Finnish University professor: Crashed Indonesian plane had known maintenance problems

Rescue officials walk past debris collected during the search operation for Sriwijaya Air flight SJ182 at the port in Jakarta on January 15, 2021, after the Boeing 737-500 crashed into the Java Sea minutes after takeoff on January 9. (Photo by Azwar Ipank / AFP)

According to a preliminary report released about the Sriwijaya Air Boeing 737-500’s crash on 9 January, the engine control system’s malfunction was highlighted but investigators said it was too early to pinpoint an exact cause.

Stephen Wright, professor of aircraft systems at Finland’s Tampere University said to The Malaysian Reserve that the aircraft had previously known maintenance problems immediately before the crash and repeated attempts to fix the system was a red flag and may be a key factor in the crash.

The 26-year-old Boeing 737-500, previously flown by US-based Continental Airlines and United Airlines, crashed minutes after taking off from Soekarno-Hatta International Airport in Jakarta, the Indonesian capital. The aircraft plunged around 3000 meters into the sea and all 62 people aboard were killed in the crash, including six active crew members.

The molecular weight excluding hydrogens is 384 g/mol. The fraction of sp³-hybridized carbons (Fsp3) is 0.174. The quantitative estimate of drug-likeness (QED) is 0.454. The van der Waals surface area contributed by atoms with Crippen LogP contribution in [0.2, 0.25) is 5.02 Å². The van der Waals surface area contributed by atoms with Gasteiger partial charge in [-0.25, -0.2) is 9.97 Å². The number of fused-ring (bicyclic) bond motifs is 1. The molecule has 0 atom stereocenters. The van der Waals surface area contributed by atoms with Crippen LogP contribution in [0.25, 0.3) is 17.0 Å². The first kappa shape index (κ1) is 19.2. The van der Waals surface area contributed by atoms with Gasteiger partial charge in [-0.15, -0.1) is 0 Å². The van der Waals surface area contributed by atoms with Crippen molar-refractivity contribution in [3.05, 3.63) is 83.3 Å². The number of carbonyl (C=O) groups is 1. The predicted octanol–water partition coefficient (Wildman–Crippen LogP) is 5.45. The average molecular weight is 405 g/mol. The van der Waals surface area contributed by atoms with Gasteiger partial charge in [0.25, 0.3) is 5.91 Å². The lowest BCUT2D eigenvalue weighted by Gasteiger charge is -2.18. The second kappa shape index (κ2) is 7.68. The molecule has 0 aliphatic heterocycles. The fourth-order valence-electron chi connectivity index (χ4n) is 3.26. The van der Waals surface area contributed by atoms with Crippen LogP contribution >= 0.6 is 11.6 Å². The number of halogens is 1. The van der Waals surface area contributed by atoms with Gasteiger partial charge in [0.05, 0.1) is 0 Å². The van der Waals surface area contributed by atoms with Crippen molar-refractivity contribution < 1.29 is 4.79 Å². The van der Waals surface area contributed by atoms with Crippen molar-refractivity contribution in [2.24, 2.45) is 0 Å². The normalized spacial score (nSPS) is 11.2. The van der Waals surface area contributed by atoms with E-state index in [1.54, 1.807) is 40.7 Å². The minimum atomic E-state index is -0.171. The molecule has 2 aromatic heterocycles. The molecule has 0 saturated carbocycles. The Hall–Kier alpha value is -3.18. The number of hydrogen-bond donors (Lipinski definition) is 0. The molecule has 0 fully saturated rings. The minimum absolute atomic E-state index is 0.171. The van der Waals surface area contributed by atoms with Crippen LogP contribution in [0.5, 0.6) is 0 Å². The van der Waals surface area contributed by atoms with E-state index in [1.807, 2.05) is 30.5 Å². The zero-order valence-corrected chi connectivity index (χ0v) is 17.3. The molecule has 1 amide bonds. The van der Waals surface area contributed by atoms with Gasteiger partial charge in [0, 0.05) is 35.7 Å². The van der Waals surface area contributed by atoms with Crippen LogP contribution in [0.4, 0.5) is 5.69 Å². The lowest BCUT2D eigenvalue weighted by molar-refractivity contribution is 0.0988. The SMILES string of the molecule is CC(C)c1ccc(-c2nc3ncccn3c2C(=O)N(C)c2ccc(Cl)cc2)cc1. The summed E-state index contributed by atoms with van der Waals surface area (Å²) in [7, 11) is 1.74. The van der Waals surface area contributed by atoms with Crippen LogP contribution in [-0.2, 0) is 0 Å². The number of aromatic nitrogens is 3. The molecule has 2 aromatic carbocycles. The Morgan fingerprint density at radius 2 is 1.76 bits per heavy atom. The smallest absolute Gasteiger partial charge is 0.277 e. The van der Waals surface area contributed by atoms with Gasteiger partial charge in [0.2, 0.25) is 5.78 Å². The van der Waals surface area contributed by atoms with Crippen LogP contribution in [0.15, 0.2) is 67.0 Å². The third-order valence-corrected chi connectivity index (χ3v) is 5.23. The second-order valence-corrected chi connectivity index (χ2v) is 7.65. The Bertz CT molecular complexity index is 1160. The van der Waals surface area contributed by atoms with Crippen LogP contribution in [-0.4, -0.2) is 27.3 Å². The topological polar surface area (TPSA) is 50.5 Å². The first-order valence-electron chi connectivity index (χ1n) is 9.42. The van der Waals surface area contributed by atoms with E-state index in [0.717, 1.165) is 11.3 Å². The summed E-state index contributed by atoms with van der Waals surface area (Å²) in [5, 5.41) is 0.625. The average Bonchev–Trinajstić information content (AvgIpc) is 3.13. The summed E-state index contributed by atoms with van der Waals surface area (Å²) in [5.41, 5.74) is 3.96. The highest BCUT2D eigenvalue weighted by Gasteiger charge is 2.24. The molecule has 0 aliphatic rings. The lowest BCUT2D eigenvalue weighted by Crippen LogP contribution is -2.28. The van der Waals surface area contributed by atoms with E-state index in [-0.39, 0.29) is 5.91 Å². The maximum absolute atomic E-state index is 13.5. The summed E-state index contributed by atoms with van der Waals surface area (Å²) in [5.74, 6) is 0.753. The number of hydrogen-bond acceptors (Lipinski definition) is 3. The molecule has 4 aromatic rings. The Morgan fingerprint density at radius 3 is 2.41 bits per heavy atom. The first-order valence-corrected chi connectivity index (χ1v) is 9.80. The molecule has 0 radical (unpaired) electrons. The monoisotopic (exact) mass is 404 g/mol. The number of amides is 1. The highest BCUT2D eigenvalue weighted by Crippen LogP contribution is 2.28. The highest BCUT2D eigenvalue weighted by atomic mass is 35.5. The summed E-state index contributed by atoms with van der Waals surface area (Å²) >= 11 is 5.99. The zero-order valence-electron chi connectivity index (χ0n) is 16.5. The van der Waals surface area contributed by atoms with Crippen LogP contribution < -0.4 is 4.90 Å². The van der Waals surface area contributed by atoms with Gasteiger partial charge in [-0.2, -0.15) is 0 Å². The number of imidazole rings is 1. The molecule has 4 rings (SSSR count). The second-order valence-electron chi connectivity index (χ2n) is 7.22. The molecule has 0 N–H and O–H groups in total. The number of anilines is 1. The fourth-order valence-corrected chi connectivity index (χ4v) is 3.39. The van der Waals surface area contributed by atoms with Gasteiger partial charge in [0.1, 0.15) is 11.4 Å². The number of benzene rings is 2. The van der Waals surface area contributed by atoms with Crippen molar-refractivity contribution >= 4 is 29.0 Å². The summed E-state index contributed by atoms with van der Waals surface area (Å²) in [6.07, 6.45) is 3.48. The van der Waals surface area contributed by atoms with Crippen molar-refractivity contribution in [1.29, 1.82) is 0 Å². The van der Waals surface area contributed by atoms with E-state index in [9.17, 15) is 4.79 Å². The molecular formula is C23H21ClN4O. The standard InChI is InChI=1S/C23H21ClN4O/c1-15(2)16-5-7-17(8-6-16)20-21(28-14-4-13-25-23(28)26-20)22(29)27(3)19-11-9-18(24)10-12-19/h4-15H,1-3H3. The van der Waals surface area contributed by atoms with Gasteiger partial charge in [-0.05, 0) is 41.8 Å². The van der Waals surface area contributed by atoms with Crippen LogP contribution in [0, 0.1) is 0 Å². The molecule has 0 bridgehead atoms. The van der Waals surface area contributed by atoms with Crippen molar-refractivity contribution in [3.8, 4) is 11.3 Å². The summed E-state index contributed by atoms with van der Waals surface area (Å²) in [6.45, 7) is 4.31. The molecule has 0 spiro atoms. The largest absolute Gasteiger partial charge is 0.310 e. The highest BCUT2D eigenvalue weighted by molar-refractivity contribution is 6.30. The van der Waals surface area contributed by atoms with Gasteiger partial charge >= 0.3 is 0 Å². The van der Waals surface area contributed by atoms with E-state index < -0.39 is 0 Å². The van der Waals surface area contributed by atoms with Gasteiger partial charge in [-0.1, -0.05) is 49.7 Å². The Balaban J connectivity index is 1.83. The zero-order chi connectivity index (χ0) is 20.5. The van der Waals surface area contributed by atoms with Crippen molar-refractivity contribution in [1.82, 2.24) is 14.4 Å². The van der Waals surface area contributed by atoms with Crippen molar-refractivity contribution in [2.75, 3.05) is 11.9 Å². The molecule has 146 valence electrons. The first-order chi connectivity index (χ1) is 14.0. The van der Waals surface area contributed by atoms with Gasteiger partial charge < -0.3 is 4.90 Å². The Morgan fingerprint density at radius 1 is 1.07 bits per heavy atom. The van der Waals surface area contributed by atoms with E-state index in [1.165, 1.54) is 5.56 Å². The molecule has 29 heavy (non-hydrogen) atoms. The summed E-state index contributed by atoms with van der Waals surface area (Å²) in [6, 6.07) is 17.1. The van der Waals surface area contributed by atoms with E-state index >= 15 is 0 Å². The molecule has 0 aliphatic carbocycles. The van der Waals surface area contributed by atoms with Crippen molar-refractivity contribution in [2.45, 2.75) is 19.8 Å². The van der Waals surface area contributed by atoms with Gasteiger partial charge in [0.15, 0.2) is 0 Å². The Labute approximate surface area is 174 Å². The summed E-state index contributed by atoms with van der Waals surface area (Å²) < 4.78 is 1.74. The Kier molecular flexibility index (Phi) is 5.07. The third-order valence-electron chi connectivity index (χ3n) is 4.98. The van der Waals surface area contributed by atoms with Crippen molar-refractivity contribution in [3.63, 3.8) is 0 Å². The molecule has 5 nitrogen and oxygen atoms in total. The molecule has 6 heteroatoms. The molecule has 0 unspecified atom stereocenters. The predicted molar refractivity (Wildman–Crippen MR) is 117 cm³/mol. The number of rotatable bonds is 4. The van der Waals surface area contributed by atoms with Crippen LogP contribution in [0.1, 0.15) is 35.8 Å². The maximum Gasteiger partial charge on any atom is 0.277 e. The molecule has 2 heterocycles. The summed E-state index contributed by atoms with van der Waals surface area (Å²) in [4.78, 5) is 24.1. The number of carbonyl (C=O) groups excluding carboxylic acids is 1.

According to investigators, Indonesian pilots had reported multiple problems with an aging jet’s throttle system before the crash, and crews on previous flights had reported that the system was “unserviceable”. The aging Boeing had been repaired several times before the fatal crash, the report said.

Divers have recovered the plane’s flight data recorder but were still searching for the cockpit voice recorder (CVR), which tracks flight crew conversations and this is needed to see whether there are human factors involved.

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